- J.D./M.A. in History with a concentration in U.S. Legal History, Women’s Studies, Public Policy with a concentration in Women’s Studies, and Master of Public Policy
- J.D./M.A. in International Affairs: Science, Technology, and Public Policy; Security Policy Studies; Asian Studies; Latin American Studies; European and Eurasian Studies; International Development Studies; and International Trade and Investment Policy
The following advanced degrees are offered:
- Master of Laws (LL.M.) in Environmental Law, Business and Finance Law, International Environmental Law, Government Procurement and Environmental Law, Intellectual Property Law, International and Comparative Law, Government Procurement Law, Litigation and Dispute Resolution, and National Security and U.S. Foreign Relations Law.
- Doctor of Juridical Science (S.J.D.) is offered to a very limited number of candidates.
GW Law is currently ranked 20th in the 2012 Law School Rankings of U.S. News & World Report. US News ranked GW Law 3rd in intellectual property law, and 5th in international law in its 2012 rankings. The law school's Government Procurement Law program is widely considered to be the preeminent program of its kind, and GW Law's part-time J.D. program is ranked 3rd best in the country.
According to Brian Leiter's recent law school rankings (an alternative to the U.S. News survey), GW ranks 12th in the nation for Supreme Court Clerkship Placement (2000–2008), 19th for student numerical quality, and 18th for law faculties with the most “scholarly impact” as measured by citations during roughly the past five years.
In 2007, the National Law Journal ranked GW Law among the top 20 law schools that place the highest percentage of graduates in top American law firms.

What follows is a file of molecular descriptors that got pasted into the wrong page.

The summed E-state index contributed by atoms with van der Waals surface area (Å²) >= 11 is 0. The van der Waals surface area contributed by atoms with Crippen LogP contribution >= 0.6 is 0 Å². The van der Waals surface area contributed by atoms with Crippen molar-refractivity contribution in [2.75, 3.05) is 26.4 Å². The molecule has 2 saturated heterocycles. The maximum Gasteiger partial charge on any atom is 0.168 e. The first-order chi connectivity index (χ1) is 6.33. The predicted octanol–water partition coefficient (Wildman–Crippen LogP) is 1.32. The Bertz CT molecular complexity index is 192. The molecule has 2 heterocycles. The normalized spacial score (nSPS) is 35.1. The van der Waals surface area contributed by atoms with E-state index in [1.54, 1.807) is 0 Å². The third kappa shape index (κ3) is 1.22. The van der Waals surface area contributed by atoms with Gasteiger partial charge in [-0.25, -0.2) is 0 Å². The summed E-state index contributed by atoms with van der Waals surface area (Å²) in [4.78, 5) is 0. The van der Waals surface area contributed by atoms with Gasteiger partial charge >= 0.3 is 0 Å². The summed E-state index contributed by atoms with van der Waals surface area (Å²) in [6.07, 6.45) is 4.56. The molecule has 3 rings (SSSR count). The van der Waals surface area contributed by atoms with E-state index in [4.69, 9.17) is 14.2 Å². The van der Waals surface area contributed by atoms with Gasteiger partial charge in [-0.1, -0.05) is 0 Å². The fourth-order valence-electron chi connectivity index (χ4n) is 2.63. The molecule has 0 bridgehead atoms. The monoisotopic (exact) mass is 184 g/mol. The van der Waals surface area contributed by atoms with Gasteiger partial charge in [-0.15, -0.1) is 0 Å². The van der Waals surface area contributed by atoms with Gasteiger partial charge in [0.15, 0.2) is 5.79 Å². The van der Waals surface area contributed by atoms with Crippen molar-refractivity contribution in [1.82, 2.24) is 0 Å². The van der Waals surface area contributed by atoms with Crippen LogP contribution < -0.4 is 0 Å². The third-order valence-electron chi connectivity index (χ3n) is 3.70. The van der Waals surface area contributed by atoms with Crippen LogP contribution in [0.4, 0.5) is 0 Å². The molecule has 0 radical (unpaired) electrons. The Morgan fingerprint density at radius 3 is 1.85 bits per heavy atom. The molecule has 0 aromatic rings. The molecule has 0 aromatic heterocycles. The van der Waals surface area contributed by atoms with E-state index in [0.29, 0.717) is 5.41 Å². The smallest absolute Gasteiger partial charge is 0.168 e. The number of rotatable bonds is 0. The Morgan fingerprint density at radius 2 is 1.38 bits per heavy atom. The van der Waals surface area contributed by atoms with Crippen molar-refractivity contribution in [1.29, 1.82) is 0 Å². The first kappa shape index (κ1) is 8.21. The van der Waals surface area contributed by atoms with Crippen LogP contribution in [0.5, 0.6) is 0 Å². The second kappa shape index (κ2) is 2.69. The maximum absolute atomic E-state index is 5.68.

Additionally, Vault ranked GW Law No. 20 in its 2008 Top 25 Law Schools Survey, which emphasized the employability and preparedness of graduates of U.S. law schools based on a survey of lawyers and legal recruiters from the nation's largest firms.
Academic recognition for students
Students are not supplied with individual class rankings; instead, the school recognizes their relative academic performance with two scholar designations.  The top 1%-15% of the class is designated George Washington Scholars. The top 16%-35% of the class is designated Thurgood Marshall Scholars.
Location and facilities
GW Law is located in the heart of Washington's Foggy Bottom neighborhood, across the street from the World Bank and International Monetary Fund headquarters, and a few blocks away from the State Department and the White House.
The Jacob Burns Law Library holds a research collection of more than 500,000 volumes.
In 2000, the law school began a major building and renovation scheme to create an integrated, modern learning facility. The school has expanded into buildings on the east side of the University Yard.